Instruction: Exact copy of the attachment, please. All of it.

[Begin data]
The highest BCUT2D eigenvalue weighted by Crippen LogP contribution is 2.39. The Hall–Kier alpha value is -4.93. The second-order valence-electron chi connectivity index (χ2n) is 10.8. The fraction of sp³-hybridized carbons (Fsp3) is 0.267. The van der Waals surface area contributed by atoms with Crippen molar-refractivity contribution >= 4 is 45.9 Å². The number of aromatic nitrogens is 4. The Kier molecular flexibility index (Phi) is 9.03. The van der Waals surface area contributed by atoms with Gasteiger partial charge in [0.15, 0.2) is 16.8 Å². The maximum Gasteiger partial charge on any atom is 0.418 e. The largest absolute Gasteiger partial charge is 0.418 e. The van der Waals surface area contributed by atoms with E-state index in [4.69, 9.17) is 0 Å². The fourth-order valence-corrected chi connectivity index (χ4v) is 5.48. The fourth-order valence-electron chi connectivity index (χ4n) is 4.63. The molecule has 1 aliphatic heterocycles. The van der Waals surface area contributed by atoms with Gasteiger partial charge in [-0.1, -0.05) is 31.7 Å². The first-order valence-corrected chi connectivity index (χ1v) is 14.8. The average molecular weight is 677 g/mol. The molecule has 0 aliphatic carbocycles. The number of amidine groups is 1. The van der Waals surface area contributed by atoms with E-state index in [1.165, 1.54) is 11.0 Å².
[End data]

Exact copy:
The highest BCUT2D eigenvalue weighted by Crippen LogP contribution is 2.39. The Hall–Kier alpha value is -4.93. The second-order valence-electron chi connectivity index (χ2n) is 10.8. The fraction of sp³-hybridized carbons (Fsp3) is 0.267. The van der Waals surface area contributed by atoms with Crippen molar-refractivity contribution >= 4 is 45.9 Å². The number of aromatic nitrogens is 4. The Kier molecular flexibility index (Phi) is 9.03. The van der Waals surface area contributed by atoms with Gasteiger partial charge in [0.15, 0.2) is 16.8 Å². The maximum Gasteiger partial charge on any atom is 0.418 e. The largest absolute Gasteiger partial charge is 0.418 e. The van der Waals surface area contributed by atoms with E-state index in [4.69, 9.17) is 0 Å². The fourth-order valence-corrected chi connectivity index (χ4v) is 5.48. The fourth-order valence-electron chi connectivity index (χ4n) is 4.63. The molecule has 1 aliphatic heterocycles. The van der Waals surface area contributed by atoms with Gasteiger partial charge in [-0.1, -0.05) is 31.7 Å². The first-order valence-corrected chi connectivity index (χ1v) is 14.8. The average molecular weight is 677 g/mol. The molecule has 0 aliphatic carbocycles. The number of amidine groups is 1. The van der Waals surface area contributed by atoms with E-state index in [1.165, 1.54) is 11.0 Å².